Born in 1951 in (United States)
Lives and works in (United States )
In 1969, Bill Viola joined the art department of Syracuse University in New York. In 1970, he began working with video in the context of the activities of the Syracuse Students' Union. The following year, in the experimental studios department, he met Professor Jack Nelson who would greatly influence his work and that of a whole generation of experimental artists. During this period, Bill Viola became a member of the Synapse video group at Syracuse University, where he designed and installed a cable television system and learned sound engineering skills. He then became the technical assistant in the video department at the Everson Museum in Syracuse and collaborated with the curator David Ross.
In 1972, he made his first video, Wild Horses, and worked as exhibition assistant for Nam June Paik and Peter Campus. In 1973, he obtained the BFA diploma from the College of Visual Arts and Entertainment at Syracuse University. The same year, his participation in the New Musics workshop at Chocorua (New Hampshire) enabled him to study music with the composer David Tudor and began collaborating with him in the Composers Inside Electronic group. With this group, he staged several sound performances throughout the world. 1.
In 1972, Bill Viola had his first exhibition in the United States (Instant Replay). Two years later, in Europe, he presented the video installation Trapped Moments at the Impact Artevideo exhibition in the Musée d'Art Décoratif at Lausanne (Switzerland).
From 1974 to 1976, Bill Viola was the technical production director at the Art / Tapes / 22 Video Studio in Florence (Italy), which gave him the opportunity to work with European and American artists such as Giulio Paolini, Janis Kounellis, Mario Merz, Vito Acconci, Joan Jonas and Terry Fox. He got to know the sound engineer Bob Bielecki, with whom he later collaborated on a project recording sounds underwater. In 1977, he became the director of cultural activities at Trobe University in Melbourne (Australia).
Bill Viola was very interested in oriental philosophies and the cultural diversity of the countries that he discovered during his trips throughout the world. The pictures that he took during his travels would be reused in his video tapes. In 1976, he left for the Solomon Islands (South Pacific) with the aim of recording traditional music and dance. In 1977, in Java (Indonesia), he studied the traditional entertainment arts with the American ethnomusicologist Alex Dea. In 1979, he recorded winter on the prairies in Canada. He then went to Tunisia to film the mirages in the Sahara desert - images which would later be used in the video tape Chott el-Djerid. In 1980, thanks to a grant from the Japan / U.S. Friendship Commission, he spent eighteen months in Japan to study traditional Japanese culture and the new video technologies. There, he studied with the painter and Zen master Tanaka Daien. In Ladakh in the Himalayas in 1982, he observed the rituals and religious arts in the Buddhist monasteries. In the Fiji Islands in 1984, he filmed the Hindu fire-walking ceremony. In 1987, he travelled through the American Southwest for five months to study native archaeology and film desert landscapes.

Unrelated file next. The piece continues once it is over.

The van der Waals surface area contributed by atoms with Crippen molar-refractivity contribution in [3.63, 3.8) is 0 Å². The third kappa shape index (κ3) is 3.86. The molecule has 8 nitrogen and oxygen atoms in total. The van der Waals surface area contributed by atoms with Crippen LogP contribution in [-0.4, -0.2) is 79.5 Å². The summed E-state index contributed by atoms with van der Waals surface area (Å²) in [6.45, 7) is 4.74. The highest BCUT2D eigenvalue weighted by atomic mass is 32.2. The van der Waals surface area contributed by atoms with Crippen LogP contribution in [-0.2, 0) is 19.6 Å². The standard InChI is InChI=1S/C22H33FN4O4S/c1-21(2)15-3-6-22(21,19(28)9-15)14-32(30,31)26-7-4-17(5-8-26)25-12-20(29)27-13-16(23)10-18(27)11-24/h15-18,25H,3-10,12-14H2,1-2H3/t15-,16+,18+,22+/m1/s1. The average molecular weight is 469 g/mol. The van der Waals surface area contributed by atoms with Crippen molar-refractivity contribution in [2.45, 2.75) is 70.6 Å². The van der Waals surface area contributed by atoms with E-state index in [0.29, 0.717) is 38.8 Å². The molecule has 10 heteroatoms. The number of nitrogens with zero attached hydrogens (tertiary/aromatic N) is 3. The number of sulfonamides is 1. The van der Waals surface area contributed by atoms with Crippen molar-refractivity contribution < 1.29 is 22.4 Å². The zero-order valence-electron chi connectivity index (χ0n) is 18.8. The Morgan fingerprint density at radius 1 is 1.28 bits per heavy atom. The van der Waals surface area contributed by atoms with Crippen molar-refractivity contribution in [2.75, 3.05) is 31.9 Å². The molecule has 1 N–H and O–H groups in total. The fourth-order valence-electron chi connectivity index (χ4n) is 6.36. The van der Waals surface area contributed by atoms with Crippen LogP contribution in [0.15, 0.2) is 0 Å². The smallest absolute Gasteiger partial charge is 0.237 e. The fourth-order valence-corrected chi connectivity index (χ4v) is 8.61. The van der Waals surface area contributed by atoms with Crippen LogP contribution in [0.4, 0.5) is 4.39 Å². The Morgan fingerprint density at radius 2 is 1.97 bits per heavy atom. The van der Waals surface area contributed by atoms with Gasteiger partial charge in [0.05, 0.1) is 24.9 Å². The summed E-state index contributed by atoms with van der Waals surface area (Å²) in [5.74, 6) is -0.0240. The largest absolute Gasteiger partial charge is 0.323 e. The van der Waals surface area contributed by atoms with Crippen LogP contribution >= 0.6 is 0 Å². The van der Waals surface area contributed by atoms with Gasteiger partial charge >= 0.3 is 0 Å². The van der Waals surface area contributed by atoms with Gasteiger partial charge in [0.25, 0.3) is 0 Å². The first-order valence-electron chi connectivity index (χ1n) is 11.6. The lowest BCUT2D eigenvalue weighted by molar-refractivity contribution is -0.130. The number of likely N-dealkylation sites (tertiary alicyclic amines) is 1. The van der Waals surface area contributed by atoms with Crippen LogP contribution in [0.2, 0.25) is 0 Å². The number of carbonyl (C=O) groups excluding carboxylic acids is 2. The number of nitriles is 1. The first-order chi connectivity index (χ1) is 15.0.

En 1992, Bill Viola produced a series of video installations (Threshold, Heaven and Earth, Nantes Triptych, etc.) in which he developed, through the theme of passage, a discussion of the human condition, birth and death. His installations were designed so that the work was perceived by the spectator as a real-life experience.
Bill Viola was the artist in residence notably at the WNET / Thirteen Television Laboratory in New York (1976-1980la Sony Corporation's Atsugi Research Laboratories in Japan (1981), the Memorial Medical Center in Long Beach (1983) and San Diego Zoo (1984).
The first retrospective of his work was organized in the United States in 1982 by the Whitney Museum in New York, followed by one in Europe in 1983 by the Musée d'Art Moderne de la Ville de Paris. There are works of his in the collections of the most prestigious institutions (the Museum of Modern Art and Guggenheim Museum in New York, the Centre Georges Pompidou in Paris, the Tate Gallery in London, etc.).
In 1995, Bill Viola was awarded the "Guggenheim grant" and in 1987 he received the "Maya Deren Award" from the American Film Institute. In 1993 in Germany, he also received the "Medienkunstpreis" from the Zentrum für Kunst und Medientechnologie and the Siemens Kulturprogramm. In 1995 and 1997, he was awarded the honorary title of Doctor of Fine Arts by both Syracuse University and the Institute of Art in Chicago.
Throughout his career, Bill Viola has succeeded in the most sophisticated techniques in his research on perception by the human eye. Sound is also fundamental in his work: "I have always thought that sound contained much more information about space than the image"2 Bill Viola is among the artists who have most influenced the development of video as an art from the 1970s until the present day.
Nayara Gil Condé
1 In the United States: Everson Museum of Art, Syracuse (1974), Los Angeles County Museum of Art (1975), Walker Arts Center, Minneapolis (1976), Institute of Contemporary Art, Philadelphie (1979); in France: Festival d'Automne, Paris (1976 and 1977); in Japan: Tokyo International Video Art Exhibition (1978), Fog Sculpture - A Fog, Sound and Light Festival, Kawaji Onsen (1980); in Germany: Berlin Festival (1980).
2 Said by Bill Viola during an interview published in Libération, Paris, 25th March 1983.